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MORRISSEY v. DEPARTMENT HIGHWAYS (01/20/67)

decided: January 20, 1967.

MORRISSEY, APPELLANT,
v.
DEPARTMENT OF HIGHWAYS



Appeal from judgment of Court of Common Pleas No. 3 of Philadelphia County, Dec. T., 1964, No. 2883, in case of James D. Morrissey, Mary F. Morrissey, his wife, and James D. Morrissey, Inc. v. Commonwealth of Pennsylvania, Department of Highways.

COUNSEL

Louis F. Floge, with him Schnader, Harrison, Segal & Lewis, for appellants.

George R. Specter, Assistant Attorney General, with him John E. Walheim, Special Assistant Attorney General, Robert W. Cunliffe, Assistant Attorney General, John R. Rezzolla, Deputy Attorney General, and Edward Friedman, Attorney General, for Commonwealth, appellee.

Bell, C. J., Musmanno, Jones, Cohen, Eagen, O'Brien and Roberts, JJ. Opinion by Mr. Justice Jones. Mr. Chief Justice Bell concurs in the result. Dissenting Opinion by Mr. Justice Cohen.

Author: Jones

[ 424 Pa. Page 89]

This appeal lies from the entry of a judgment on a verdict rendered in a condemnation case in the Court of Common Pleas of Philadelphia County. While the appellant-condemnees raise alleged trial errors, the real thrust of their argument is that, by reason of such errors, a totally inadequate verdict resulted.

James B. Morrissey and Mary Morrissey, his wife, were the owners of, and James B. Morrissey, Inc., was the lessee of, [condemnees], a 22.17 acre tract of land located on the southeasterly side of Frankford Avenue between Linden and Carwithan Avenues in Philadelphia. Functionally, this tract consisted of two parcels: one parcel [Parcel 1] --, consisting of approximately 17 acres located where the tract adjoins Carwithan Avenue --, is used as the office, equipment yard and place of business of the lessee-condemnee; the other parcel [Parcel 2] --, consisting of approximately 4.5 acres located where the tract adjoins Linden Avenue --, is zoned for residential purposes and not used by the lessor-condemnees.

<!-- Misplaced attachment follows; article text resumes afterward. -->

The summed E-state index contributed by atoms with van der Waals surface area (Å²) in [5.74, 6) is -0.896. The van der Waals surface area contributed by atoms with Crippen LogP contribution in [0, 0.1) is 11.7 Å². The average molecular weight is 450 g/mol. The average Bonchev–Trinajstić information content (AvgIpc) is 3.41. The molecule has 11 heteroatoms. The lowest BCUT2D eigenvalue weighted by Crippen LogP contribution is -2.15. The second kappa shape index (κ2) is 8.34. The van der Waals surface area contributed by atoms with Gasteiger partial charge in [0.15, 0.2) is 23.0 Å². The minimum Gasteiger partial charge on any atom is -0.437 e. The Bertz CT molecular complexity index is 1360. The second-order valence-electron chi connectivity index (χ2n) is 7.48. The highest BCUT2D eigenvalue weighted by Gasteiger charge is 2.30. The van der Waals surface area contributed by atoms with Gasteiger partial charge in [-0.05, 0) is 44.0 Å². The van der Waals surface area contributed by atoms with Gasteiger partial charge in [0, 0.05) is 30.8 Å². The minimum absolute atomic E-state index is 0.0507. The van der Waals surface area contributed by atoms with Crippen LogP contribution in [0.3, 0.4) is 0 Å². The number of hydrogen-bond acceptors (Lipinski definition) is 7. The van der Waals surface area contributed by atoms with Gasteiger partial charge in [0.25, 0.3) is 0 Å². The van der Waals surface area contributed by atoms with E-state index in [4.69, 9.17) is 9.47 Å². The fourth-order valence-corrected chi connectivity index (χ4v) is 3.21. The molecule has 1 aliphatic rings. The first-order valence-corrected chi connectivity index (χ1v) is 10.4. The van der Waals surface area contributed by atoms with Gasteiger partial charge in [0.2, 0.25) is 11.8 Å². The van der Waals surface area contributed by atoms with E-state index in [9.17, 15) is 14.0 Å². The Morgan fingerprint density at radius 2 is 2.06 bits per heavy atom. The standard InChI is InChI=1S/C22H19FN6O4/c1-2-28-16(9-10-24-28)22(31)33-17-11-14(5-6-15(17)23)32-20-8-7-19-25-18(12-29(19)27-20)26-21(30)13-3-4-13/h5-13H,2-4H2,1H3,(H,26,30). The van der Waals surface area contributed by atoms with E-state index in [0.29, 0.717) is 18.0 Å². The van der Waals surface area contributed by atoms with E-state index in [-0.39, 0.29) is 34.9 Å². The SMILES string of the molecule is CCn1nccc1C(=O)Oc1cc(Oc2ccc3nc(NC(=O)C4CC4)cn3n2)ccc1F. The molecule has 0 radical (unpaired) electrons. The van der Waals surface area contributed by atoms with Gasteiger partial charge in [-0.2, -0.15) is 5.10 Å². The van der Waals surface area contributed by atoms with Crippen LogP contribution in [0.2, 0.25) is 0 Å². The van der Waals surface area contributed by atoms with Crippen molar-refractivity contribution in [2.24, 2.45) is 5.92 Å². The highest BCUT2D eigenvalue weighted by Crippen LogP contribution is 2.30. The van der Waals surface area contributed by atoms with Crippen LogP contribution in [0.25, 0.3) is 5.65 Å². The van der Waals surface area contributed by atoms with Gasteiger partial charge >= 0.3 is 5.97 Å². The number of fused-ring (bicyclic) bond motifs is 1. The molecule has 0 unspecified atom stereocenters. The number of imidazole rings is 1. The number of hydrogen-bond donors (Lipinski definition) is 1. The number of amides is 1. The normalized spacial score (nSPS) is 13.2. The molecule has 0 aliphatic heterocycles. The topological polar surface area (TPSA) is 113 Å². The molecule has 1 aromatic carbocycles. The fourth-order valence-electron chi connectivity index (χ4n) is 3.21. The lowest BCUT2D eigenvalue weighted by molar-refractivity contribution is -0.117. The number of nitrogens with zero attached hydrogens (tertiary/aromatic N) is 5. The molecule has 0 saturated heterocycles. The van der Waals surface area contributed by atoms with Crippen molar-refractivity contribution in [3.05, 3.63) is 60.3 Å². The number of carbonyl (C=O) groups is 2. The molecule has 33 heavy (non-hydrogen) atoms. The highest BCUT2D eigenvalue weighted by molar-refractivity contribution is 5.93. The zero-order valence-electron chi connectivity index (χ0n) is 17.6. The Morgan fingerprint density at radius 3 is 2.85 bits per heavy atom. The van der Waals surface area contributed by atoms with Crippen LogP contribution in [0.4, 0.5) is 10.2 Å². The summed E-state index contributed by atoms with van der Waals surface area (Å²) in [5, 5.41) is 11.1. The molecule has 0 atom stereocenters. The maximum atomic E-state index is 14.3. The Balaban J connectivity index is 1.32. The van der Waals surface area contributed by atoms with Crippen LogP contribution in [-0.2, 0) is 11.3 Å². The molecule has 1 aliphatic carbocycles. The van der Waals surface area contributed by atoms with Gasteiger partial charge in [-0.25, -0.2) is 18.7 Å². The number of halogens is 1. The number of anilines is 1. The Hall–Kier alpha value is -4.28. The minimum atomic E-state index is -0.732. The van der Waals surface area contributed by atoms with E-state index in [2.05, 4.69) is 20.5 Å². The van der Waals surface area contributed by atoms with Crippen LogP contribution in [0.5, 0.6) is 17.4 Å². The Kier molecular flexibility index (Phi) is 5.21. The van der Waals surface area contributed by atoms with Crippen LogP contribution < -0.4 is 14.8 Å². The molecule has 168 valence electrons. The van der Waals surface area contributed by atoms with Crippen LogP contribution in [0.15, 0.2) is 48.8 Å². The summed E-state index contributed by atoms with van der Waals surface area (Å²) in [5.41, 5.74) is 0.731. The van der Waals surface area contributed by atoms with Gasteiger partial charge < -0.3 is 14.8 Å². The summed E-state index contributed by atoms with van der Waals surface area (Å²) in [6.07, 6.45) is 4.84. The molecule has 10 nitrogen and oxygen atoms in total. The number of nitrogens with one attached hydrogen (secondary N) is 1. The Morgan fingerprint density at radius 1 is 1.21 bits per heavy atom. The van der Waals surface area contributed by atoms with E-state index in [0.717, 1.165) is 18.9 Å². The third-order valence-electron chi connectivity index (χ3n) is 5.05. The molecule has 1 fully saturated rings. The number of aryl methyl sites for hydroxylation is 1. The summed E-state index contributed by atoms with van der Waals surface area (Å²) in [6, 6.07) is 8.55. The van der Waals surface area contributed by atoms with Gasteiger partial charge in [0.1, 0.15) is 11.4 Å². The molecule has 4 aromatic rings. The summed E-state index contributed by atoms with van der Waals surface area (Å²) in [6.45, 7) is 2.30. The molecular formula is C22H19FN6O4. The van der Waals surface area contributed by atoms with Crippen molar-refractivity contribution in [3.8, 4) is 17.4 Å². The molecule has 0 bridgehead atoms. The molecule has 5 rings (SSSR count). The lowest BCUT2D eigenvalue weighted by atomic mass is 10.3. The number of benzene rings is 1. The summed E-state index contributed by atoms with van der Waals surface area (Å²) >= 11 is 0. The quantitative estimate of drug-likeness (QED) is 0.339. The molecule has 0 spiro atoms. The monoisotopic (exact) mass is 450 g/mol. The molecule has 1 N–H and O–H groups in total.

Two driveways gave access to Parcel 1 from Frankford Avenue but, by reason of Parcel 2 being zoned for residential purposes, no access was available to Parcel 1 from Linden Avenue. In 1910, by ordinance, Carwithan Avenue was legally opened by the City as a street. However, Carwithan Avenue was not paved, graded or physically improved as a street; a fence had been erected by condemnees along the Carwithan Avenue side of Parcel 1 in which fence there was a gate -- not regularly used -- offering access to Carwithan Avenue.*fn1

[ 424 Pa. Page 90]

On November 30, 1960 -- in connection with the construction of an exit from the Delaware Expressway -- the Commonwealth of Pennsylvania condemned a portion of Parcel 1. The land actually taken consisted of .67 acres of that portion of Parcel 1 which adjoined Carwithan Avenue and extended from Frankford Avenue to the southeasterly limit of condemnees' property and, by reason of such taking, no access whatsoever was available from Parcel 1 to Carwithan Avenue.*fn2

After a trial in Court of Common Pleas No. 10 of Philadelphia County, the jury returned a verdict for condemnees in the amount of $36,400, consisting of property damages of $28,000 plus $8400 detention damages. Motion for a new trial having been refused, judgment was entered on the verdict.

Condemnees present four issues on this appeal: (a) that the trial court erred in charging the jury that condemnees had the burden of proving that the amount of damages was greater than the Commonwealth's evidence showed; (b) that the trial court erred in admitting into evidence testimony of Commonwealth experts who considered Carwithan Avenue a "paper street" the access rights to which were of slight value and then refused to instruct the jury that, even though the access rights may not have been used or regularly used, the taking resulted in recoverable damages; (c) that the jury erred in disregarding the ...


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